The Curious Case of Addison Russell
A situation no front office wants to deal with confronted the Chicago Cubs the past two seasons when allegations of Addison Russell abused his wife appeared. Fast forward to September of 2018 and the matter received fuel which leads to a fire. After an investigation, the league suspended Russell 40 games for violating the league's domestic violence policy.
While the league has chosen to suspend Russell, little facts have been made public. Very few facts have been known, as they should due to the sensitive nature of such cases. What we have not seen is a response from Russell, we have seen him accept the league's suspension, but this is not necessarily an admission of guilt, nor does this clear his name. Russell has continued to deny the allegations, and while the blog post by his ex-wife was enough the suspend Russell, it still doesn't answer the question of what actually occurred. This is not a post saying Russell didn't do it, but the fact of it is we don't know.
The future of Addison Russell could become all too clear when the November 30 deadline approaches when the Cubs will have to choose to tender Russell and offer. The Cubs front office is notoriously quiet about what leaves their office. However, the Cubs now must answer the question of what do they do with Addison Russell?
Again, Russell will miss the first 40 games of the season due to a domestic violence incident which occurred a few years back. If the Cubs deal away Russell and he returns to the All-Star talent he was looking like a mere two years ago the Cubs look like fools for selling low. However, who could blame the Cubs for cutting their losses, his game has fallen, his stock is dropping, and they certainly don't necessarily want to be seen as the team who keeps a player connected with domestic violence. They don't want to come across as condoning such behavior, and certainly, this is not what the Cubs stand for. However, if they do deal Russell away now where is his value, it certainly won't be near what his true value is. The potential is still there, but will potentially be enough to salvage his career in Chicago?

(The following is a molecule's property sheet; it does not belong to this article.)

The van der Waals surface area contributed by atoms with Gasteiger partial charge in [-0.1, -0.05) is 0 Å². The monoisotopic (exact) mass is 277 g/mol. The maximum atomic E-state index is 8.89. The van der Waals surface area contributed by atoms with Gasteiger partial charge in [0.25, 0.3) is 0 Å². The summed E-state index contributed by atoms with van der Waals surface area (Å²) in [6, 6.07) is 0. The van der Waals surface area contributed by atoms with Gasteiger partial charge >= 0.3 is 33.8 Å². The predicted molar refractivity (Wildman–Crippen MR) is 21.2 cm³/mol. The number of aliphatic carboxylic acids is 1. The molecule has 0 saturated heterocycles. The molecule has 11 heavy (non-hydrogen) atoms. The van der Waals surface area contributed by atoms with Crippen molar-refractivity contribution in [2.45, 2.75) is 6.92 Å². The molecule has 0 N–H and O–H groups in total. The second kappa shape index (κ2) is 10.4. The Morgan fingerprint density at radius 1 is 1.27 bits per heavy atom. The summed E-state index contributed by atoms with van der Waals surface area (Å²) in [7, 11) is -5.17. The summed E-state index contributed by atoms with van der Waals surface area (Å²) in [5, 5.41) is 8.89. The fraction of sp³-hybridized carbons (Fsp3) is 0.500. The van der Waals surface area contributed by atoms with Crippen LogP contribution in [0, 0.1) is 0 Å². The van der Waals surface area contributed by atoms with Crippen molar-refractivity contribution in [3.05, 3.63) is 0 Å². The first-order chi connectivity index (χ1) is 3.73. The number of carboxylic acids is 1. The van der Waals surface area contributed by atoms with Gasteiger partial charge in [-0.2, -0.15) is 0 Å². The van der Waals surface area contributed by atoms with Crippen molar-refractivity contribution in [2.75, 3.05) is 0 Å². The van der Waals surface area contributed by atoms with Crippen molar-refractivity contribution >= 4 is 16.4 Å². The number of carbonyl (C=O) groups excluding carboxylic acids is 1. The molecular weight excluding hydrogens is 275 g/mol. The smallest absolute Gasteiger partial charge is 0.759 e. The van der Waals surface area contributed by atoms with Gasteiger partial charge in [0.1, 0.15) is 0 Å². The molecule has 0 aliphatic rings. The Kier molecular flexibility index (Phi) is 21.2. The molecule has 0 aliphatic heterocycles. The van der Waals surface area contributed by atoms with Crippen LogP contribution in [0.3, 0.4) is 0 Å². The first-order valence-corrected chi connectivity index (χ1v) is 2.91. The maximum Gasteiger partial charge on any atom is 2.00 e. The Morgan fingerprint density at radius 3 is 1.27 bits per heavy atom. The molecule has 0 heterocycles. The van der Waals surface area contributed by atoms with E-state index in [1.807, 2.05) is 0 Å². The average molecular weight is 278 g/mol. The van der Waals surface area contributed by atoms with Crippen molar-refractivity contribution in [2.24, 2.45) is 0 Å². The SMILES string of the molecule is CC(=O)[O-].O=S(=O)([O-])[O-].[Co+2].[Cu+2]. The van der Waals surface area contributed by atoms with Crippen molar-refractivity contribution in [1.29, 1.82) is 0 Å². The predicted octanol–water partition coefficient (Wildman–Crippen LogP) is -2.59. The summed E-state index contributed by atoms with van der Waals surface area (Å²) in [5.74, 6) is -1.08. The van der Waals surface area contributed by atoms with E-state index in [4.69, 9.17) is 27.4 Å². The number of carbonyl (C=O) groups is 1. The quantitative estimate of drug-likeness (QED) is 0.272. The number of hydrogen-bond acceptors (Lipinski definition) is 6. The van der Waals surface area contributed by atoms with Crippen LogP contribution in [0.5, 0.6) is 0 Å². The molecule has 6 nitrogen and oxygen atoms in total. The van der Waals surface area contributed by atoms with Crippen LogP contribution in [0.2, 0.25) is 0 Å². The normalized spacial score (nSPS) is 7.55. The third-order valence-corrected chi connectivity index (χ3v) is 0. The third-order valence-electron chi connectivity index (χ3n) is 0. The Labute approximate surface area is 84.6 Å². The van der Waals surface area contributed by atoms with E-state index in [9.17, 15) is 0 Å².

The Case to Keep Him
The case to keep him is purely on a potential standard. In 2016 we were given a glimpse of what he can be in that season Russell smacked 21 home runs and was voted to his first All-Star game. He even received a vote in the MVP race. Addison Russell looked like the next big thing at shortstop as was primed to be mentioned with the likes of Francisco Lindor and Carlos Correa. Two years have passed and it is, in fact, Javier Baez who is on this level. Baez's rise came to no surprise, but many expected Addison Russell to be right there with him giving the Cubs an All-Star infield. While 3/4 of the Cubs infield has played to this expectation Russell's stock has faded. Whether his issues have been mental with the domestic violence suit hanging over his head, or maybe he simply was exposed, Addison Russell has done little to build on his stellar 2016 campaign and is a large part of why the Cubs have not returned to the World Series since.